The new Tahoma High School and Regional Learning Center in Maple Valley, Washington, opening in the fall of 2017, will support such partnerships. Tahoma School District’s Vision is for students to become “Future Ready” supporting the preparation of students for college and careers as well as the local economy by helping students develop skillsets that can be used in the area’s industries.
Tahoma School District’s Future Ready initiative reads, “Together, [we] provide the tools and experiences every student needs to create an individual, viable and valued path to lifelong personal success.” It includes eight skills: Complex Thinker, Quality Producer, Self-Directed Learner, Responsible Decision Maker, Effective Communicator, Collaborative Teammate, Community Contributor and Conscientious Worker.
The District involved over 400 people in the formation of these goals, including students, parents, business leaders, community members, staff, teachers, and administrators, and educational partners. The various perspectives included insight from those connected to the projected needs of the economic workforce at the local, state, and national level.
The design of the High School and Regional Learning Center supports the Future Ready initiative in many ways, including support for Career and Technical Pathways in the areas of health sciences, manufacturing, information technology, STEM (Science, Technology, Engineer, and Mathematics) and Automotive Tech. The District envisions that the Regional Learning Center will allow business, educational, and community partnerships the flexibility to come into the school, and in turn, enable students to learn at these business and partner locations in the broader community.
The school design was “zoned” to allow the Gymnasium, Performing Arts Center, and Regional Learning Center CTE spaces to be connected in a highly interactive community zone, supported by the Student Commons. In addition, the design team reviewed an approach to the flexibility of the facility within the spaces themselves, highlighting ways to pursue a core and shell approach to flexibility. While the space is built to last 50+ years, the equipment and functions within the spaces will change over time, so whenever possible, that flexibility was intrinsically built into the building.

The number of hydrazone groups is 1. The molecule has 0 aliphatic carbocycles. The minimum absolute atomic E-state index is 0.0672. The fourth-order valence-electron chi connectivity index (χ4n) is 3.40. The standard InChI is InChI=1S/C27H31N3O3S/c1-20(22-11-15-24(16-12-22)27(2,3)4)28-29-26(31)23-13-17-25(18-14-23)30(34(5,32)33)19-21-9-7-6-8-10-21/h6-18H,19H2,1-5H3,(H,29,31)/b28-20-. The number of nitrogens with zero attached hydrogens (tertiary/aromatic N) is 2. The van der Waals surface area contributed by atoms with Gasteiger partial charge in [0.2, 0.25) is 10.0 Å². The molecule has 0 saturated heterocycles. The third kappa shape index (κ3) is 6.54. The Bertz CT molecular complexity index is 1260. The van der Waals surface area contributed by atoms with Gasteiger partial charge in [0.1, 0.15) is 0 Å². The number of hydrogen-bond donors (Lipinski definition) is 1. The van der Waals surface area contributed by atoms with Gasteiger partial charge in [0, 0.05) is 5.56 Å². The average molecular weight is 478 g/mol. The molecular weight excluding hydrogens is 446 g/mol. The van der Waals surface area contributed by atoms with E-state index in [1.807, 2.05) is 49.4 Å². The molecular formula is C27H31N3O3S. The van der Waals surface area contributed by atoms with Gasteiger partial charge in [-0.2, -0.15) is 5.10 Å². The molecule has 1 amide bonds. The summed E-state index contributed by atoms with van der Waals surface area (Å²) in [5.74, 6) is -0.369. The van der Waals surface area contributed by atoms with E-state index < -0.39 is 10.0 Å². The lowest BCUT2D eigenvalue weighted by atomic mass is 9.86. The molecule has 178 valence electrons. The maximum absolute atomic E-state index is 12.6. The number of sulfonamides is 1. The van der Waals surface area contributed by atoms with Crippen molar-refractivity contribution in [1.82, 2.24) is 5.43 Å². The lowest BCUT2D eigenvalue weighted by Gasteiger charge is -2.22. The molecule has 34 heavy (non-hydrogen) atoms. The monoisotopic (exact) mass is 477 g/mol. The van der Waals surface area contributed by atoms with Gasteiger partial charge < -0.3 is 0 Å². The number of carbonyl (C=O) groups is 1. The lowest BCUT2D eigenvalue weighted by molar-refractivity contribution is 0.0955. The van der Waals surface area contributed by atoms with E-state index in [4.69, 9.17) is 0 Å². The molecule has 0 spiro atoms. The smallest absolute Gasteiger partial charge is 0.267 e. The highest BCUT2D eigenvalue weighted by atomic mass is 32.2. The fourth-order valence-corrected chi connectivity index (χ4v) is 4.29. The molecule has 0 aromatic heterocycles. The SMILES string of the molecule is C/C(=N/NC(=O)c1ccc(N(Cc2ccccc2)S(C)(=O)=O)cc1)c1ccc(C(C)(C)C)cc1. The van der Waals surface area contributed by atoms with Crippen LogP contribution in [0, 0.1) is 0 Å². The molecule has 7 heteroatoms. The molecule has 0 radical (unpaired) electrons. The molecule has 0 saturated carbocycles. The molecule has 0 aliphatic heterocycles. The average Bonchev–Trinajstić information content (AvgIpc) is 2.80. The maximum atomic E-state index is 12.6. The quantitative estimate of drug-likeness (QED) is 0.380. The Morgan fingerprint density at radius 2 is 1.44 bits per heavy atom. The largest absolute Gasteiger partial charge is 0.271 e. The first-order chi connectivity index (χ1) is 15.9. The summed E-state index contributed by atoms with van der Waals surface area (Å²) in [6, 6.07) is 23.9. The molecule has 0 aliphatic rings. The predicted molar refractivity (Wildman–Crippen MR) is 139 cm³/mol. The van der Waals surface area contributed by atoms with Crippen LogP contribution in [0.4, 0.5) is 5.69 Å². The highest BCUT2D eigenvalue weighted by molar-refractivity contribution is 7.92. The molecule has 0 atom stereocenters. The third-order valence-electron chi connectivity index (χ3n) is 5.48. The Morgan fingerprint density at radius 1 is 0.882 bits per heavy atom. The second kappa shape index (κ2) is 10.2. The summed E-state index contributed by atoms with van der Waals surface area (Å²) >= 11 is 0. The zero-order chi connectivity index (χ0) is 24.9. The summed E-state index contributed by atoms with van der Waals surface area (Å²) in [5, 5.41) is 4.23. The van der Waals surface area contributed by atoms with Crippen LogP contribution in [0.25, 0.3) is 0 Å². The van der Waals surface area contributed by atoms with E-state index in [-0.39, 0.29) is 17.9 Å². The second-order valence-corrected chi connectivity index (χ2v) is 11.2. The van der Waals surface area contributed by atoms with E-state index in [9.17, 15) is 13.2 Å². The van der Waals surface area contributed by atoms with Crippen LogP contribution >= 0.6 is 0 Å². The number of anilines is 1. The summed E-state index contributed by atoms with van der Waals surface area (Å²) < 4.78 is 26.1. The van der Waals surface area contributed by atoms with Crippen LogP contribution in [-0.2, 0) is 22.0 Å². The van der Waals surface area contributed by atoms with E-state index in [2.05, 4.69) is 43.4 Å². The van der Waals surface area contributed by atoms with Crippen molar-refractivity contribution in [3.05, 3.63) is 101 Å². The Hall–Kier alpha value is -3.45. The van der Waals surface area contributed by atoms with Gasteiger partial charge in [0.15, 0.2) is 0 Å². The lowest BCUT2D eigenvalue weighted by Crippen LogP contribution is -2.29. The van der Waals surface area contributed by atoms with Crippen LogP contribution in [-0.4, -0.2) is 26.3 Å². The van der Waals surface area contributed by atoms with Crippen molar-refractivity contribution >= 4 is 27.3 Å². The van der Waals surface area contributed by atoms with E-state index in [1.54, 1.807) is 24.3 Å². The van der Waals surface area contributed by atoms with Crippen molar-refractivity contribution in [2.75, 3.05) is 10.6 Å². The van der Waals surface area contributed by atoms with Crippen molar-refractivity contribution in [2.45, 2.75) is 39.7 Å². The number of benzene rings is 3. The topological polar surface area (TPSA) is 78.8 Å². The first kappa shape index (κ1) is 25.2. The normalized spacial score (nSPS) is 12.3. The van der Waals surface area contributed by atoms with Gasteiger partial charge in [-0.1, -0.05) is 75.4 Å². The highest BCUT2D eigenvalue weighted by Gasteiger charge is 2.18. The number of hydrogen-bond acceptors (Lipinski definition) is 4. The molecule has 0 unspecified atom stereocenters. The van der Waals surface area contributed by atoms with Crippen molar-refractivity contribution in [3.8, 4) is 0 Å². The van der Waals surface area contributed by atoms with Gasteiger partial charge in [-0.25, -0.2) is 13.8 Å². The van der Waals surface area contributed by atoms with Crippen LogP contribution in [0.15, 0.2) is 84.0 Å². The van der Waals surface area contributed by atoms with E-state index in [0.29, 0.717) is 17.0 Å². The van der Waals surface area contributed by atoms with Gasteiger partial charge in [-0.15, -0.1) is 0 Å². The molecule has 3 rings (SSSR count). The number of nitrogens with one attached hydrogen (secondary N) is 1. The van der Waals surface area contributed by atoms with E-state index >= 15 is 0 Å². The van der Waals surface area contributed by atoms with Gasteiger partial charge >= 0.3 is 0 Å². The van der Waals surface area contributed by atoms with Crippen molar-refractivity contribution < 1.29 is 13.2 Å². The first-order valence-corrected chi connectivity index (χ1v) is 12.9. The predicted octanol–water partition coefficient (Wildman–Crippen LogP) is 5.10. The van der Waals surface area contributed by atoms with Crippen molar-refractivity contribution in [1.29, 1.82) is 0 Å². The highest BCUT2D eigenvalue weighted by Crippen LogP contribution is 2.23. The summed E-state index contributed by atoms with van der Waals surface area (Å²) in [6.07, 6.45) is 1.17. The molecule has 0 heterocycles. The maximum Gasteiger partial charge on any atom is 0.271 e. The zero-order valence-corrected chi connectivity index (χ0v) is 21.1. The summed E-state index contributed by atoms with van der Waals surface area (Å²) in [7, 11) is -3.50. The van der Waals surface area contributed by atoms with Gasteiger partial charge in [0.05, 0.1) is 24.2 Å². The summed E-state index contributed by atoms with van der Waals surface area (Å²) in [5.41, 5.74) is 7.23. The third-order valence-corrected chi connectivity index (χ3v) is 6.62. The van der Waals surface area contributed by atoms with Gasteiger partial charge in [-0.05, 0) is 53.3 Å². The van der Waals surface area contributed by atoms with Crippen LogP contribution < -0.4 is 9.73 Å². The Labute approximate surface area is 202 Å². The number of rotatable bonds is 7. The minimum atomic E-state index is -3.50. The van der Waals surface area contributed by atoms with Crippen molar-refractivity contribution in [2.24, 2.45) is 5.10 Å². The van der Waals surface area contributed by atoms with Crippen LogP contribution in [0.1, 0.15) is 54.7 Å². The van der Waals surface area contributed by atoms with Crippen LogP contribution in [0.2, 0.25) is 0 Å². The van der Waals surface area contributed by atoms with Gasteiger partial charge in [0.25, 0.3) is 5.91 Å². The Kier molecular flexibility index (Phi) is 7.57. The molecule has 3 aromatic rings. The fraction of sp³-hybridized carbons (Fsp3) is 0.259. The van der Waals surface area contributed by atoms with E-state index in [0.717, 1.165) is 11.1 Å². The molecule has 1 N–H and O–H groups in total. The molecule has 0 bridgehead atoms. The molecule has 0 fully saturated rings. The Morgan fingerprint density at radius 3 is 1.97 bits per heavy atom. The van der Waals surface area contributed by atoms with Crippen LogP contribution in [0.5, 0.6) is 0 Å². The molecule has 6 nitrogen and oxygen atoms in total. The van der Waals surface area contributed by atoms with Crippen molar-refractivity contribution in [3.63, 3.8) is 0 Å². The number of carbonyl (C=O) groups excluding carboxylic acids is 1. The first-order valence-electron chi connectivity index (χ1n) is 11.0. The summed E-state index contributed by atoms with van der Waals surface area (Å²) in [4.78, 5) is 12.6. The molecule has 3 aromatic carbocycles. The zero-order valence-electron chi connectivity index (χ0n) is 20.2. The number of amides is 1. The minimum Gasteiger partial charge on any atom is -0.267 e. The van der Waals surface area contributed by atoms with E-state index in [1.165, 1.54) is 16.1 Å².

As we consider the next steps in community partnerships, it is increasingly apparent that relevancy to real-world needs is crucial in the design of our buildings. Whether it is support of the holistic needs of students, or a need to address a skill or need of the “new economy”, our buildings themselves need to become partners at the table who are agents of change. Gone are the days where a gym, theater, or media center is the only space impacted by after-school use. Programming needs are changing both in school curriculum and “after hours” needs; recognizing that learning is a 24/7 endeavor.
By embracing the needs of students and their families, the surrounding community, and valuable community partners, schools can position themselves to continue gaining support through impactful service. At the end of the day, if it forces us to re-think the way we create a school, the resulting design will likely be all the better.
ABOUT THE AUTHOR:
Lisa Johnson, FAIA, LEED AP, is the Education Leader and Principal at DLR Group’s Northwest K-12 practice. She has devoted much of her career to integrated facility design, project management and leadership. Lisa has worked across different building types and practice areas, including the design and management of learning environments for K12 and Higher Education clients, to the design and management of corporate and retail facilities.